Missing from this list is the government’s social policy, something the mainstream media once vigorously defended during Vladimir Putin’s first two presidential terms. Discussion of social policy gave way to the promotion of innovation and modernization under President Dmitry Medvedev before disappearing from the headlines entirely following the annexation of Crimea, which unleashed a wave of euphoria that sustained the regime for several years. It allowed the Kremlin to maintain a high approval rating while neglecting social issues amid unfavorable economic conditions.
As post-Crimea euphoria has receded, causing the public to shift its attention from the television to the refrigerator, the issues of social injustice and declining standards of living have come to the fore. The Kremlin has opted against actively addressing social issues and ceased to manage its coverage in the mainstream media, bringing about what is best described as an informational free-for-all.
Those who believe that Russia’s government exerts total control over the press will be surprised to learn how social issues are now covered in the mainstream media. Amid painful and highly unpopular economic choices—from raising retirement ages to increasing the VAT—the mainstream media’s news reports on the subject have come to resemble the blog posts of Alexei Navalny and the pamphlets of the radical left.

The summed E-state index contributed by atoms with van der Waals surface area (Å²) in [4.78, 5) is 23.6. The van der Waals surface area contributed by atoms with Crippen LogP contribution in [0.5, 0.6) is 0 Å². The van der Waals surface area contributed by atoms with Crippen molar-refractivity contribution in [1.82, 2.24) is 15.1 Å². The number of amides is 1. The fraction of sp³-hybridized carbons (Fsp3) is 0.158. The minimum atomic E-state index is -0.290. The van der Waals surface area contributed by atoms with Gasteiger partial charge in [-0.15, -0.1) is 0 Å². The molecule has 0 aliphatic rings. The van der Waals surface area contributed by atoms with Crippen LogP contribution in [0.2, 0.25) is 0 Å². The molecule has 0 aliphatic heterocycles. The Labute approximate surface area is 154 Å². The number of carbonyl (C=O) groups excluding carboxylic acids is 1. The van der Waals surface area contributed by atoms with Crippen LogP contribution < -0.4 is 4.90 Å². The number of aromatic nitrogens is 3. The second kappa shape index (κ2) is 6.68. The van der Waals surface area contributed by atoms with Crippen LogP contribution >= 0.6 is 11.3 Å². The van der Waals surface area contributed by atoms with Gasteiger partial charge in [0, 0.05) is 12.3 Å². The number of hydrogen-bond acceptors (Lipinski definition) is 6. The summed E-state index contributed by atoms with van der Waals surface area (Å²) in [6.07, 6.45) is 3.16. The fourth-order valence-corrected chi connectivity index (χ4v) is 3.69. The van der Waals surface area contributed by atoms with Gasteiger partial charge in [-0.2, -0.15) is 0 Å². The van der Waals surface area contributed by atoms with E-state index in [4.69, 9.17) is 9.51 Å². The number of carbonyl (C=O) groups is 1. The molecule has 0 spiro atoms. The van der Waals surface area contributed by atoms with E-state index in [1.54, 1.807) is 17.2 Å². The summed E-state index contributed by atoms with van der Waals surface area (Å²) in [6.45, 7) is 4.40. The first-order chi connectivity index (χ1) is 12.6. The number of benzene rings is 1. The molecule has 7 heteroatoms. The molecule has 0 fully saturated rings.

The last few years have witnessed the transformation of the way in which Russia’s regime legitimates itself. Upon assuming the presidency, Putin based his rule on a social contract that promised Russians income growth and action on social issues. It enabled him to adopt reforms that virtually eliminated the oligarchs of the 1990s, as well as opposition from regional governors, and produced the famous power vertical.
As Russia’s new political elites assumed key positions in the system, the social contract was gradually amended in their favor. In his third presidential term, Putin drifted away from the people, focusing instead on protecting his inner circle. That process is now complete, with the government openly telling the people that “the state doesn’t owe you anything,” in the words of Olga Glatskikh, a Sverdlovsk regional government official.
This evolution has led to two practical consequences. First, the Kremlin has lost all interest in managing the mainstream media’s coverage of social issues, inadvertently affording the press unprecedented freedom in reporting on the subject. As a result, even pro-government news outlets have taken to covering social issues with an eye to increasing their readership. Hence the flood of alarmist headlines on social issues, which are grounded in fact yet seem unnaturally critical by Russian media standards.
Second, government officials’ priorities have changed. The interests of voters have taken a back seat to those of their Kremlin superiors. With resources dwindling, government officials have abandoned political correctness. As they attempt to sell deeply unpopular changes to ordinary Russians, whose opinion of the government has long since ceased to determine whether it remains in power, they sound more like accountants than servants of the people.
Indeed, Medvedev’s infamous phrase—“there’s no money, but hang in there”—is increasingly echoed at various levels of government. United Russia lawmaker Ekaterina Lakhova has recommended that Russians experiment with a “wartime diet” rather than ask the government for greater handouts, while State Duma speaker Vyacheslav Volodin has defended raising retirement ages by warning that things may worsen further and implying that pensions may be abolished altogether.